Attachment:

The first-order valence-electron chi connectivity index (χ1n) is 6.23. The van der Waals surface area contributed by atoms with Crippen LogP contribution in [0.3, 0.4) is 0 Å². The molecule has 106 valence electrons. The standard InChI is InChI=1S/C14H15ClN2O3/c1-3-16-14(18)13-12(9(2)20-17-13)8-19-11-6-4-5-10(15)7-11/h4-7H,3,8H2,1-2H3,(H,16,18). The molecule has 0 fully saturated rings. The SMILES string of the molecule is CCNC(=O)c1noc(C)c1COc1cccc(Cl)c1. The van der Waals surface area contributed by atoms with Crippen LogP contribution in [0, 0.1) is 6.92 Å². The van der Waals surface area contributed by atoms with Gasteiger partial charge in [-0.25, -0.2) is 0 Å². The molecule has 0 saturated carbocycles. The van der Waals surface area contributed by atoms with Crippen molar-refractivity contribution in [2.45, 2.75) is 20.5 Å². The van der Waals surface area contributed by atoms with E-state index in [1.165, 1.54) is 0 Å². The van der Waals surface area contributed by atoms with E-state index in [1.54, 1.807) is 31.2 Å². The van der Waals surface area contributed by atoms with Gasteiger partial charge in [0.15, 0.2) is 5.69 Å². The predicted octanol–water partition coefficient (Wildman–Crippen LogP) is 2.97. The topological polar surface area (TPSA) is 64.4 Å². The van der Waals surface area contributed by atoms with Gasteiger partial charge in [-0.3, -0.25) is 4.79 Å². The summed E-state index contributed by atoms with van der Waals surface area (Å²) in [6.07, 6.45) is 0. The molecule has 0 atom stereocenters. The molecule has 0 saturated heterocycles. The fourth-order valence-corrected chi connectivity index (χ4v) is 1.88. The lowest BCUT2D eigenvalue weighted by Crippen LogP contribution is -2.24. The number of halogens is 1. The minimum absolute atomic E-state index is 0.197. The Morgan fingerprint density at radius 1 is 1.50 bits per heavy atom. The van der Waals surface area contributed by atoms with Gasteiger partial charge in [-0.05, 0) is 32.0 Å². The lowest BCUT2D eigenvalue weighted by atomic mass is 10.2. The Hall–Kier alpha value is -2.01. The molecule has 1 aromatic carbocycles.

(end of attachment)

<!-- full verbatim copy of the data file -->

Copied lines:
The first-order valence-electron chi connectivity index (χ1n) is 6.23. The van der Waals surface area contributed by atoms with Crippen LogP contribution in [0.3, 0.4) is 0 Å². The molecule has 106 valence electrons. The standard InChI is InChI=1S/C14H15ClN2O3/c1-3-16-14(18)13-12(9(2)20-17-13)8-19-11-6-4-5-10(15)7-11/h4-7H,3,8H2,1-2H3,(H,16,18). The molecule has 0 fully saturated rings. The SMILES string of the molecule is CCNC(=O)c1noc(C)c1COc1cccc(Cl)c1. The van der Waals surface area contributed by atoms with Crippen LogP contribution in [0, 0.1) is 6.92 Å². The van der Waals surface area contributed by atoms with Gasteiger partial charge in [-0.25, -0.2) is 0 Å². The molecule has 0 saturated carbocycles. The van der Waals surface area contributed by atoms with Crippen molar-refractivity contribution in [2.45, 2.75) is 20.5 Å². The van der Waals surface area contributed by atoms with E-state index in [1.165, 1.54) is 0 Å². The van der Waals surface area contributed by atoms with E-state index in [1.54, 1.807) is 31.2 Å². The van der Waals surface area contributed by atoms with Gasteiger partial charge in [0.15, 0.2) is 5.69 Å². The predicted octanol–water partition coefficient (Wildman–Crippen LogP) is 2.97. The topological polar surface area (TPSA) is 64.4 Å². The van der Waals surface area contributed by atoms with Gasteiger partial charge in [-0.3, -0.25) is 4.79 Å². The summed E-state index contributed by atoms with van der Waals surface area (Å²) in [6.07, 6.45) is 0. The molecule has 0 atom stereocenters. The molecule has 0 saturated heterocycles. The fourth-order valence-corrected chi connectivity index (χ4v) is 1.88. The lowest BCUT2D eigenvalue weighted by Crippen LogP contribution is -2.24. The number of halogens is 1. The minimum absolute atomic E-state index is 0.197. The Morgan fingerprint density at radius 1 is 1.50 bits per heavy atom. The van der Waals surface area contributed by atoms with Gasteiger partial charge in [-0.05, 0) is 32.0 Å². The lowest BCUT2D eigenvalue weighted by atomic mass is 10.2. The Hall–Kier alpha value is -2.01. The molecule has 1 aromatic carbocycles.